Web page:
Spain Restricts Use of Air Conditioning in Public Places

The move comes as the European Union tries to limit its dependency on Russian oil and gas

air conditioning units on Madrid apartment buildings
The measures come in the middle of a particularly hot European summer. Pablo Blazquez Dominguez/Getty Images

Spain announced last week that public places such as shopping malls, theaters, train stations and airports must set air conditioners at or above 27 degrees Celsius (80.6 degrees Fahrenheit) starting Tuesday, and private homes are recommended but not required to do the same.

The measure is one of several aimed at reducing the use of energy, and specifically Russian oil and gas, reports the Guardian’s Sam Jones.

Stores will also need to keep doors closed and turn lights off in windows after 10 p.m., and public places will be required to keep heaters at or below 19 degrees Celsius (66.2 degrees Fahrenheit) in the winter, according to CBS News.

Last week, the official state gazette stated that the decree “lays out a series of measures to save energy and use it more efficiently, which are urgent and necessary when it comes to reducing energy consumption in general, and reducing our dependence on energy outside the Spanish economy,” per the Guardian.

The measures come in the middle of a particularly hot European summer that has increased energy demands, notes The Verge’s Jennifer Pattison Tuohy. During a heat wave in July, more than 1,000 heat-related deaths were recorded in Spain and Portugal. Wildfires spread across Europe, leading to thousands of people having to evacuate their homes. And temperatures in Pamplona, Spain, eclipsed 108 degrees Fahrenheit.

Per CBS News, the recent restrictions are also in response to a recent European Union decision to decrease dependency on Russian gas. In a story for the Associated Press on July 21, Joseph Wilson wrote that in response to concerns that Russia might cut off its supply of gas to Europe this winter, the E.U. called for a 15 percent reduction in gas use. Spain and Portugal spoke out against the initiative, saying that they were less reliant on Russian gas than other E.U. nations. Spain will aim to reduce gas use by 7 to 8 percent, according to the Guardian.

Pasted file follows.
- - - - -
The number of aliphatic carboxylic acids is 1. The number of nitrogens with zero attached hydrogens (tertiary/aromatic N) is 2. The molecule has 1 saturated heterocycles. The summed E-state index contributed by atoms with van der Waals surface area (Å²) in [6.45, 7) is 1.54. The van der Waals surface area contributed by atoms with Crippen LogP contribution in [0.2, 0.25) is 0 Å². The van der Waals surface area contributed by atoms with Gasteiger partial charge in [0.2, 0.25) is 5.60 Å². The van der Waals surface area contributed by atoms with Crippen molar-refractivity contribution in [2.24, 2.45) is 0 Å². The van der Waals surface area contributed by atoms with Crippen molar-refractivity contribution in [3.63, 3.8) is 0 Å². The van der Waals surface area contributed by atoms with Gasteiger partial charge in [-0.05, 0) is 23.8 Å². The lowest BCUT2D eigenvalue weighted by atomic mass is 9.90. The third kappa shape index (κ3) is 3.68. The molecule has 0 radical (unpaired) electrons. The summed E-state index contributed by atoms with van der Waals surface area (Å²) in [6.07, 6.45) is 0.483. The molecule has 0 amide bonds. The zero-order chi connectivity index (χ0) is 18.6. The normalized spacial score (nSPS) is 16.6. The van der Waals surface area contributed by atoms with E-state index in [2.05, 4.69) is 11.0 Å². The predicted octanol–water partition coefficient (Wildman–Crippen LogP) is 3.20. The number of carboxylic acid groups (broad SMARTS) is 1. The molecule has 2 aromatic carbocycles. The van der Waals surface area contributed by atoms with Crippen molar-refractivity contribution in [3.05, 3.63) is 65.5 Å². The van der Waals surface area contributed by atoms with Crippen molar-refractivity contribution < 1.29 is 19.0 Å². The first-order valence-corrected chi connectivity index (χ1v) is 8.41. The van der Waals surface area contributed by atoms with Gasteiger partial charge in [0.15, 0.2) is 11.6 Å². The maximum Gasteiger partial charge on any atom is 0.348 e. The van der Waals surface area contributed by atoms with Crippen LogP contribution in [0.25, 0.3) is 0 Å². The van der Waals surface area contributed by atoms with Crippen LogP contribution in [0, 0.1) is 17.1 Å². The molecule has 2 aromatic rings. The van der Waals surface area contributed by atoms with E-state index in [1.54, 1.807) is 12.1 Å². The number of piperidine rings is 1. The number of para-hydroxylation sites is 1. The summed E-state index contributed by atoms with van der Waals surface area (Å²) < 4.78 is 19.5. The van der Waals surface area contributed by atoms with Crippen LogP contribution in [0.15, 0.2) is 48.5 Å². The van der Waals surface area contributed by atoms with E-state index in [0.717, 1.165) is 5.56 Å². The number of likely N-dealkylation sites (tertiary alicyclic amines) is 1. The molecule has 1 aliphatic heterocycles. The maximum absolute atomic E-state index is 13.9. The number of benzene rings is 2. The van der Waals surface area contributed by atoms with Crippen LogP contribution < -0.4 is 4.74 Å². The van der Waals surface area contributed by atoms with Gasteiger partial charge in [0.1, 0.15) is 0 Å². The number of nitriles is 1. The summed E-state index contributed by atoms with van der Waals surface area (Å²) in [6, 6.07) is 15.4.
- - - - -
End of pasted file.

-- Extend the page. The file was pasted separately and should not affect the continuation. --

Russia is already decreasing gas flow to Europe in response to sanctions for invading Ukraine, writes Sophia Ankel for Business Insider.

Other countries across Europe have made efforts to limit fuel consumption to decrease reliance on Russian resources, according to a report last month in the Guardian. Italy and Greece will similarly limit the use of public air conditioners in the summer. Air-conditioned stores in France will have to keep their doors closed and reduce lighting. Municipal buildings in the German city of Hanover will only be heated between October and March at a maximum of 68 degrees.

Spain’s recently announced restrictions will stay in place until at least November 2023, per CBS News.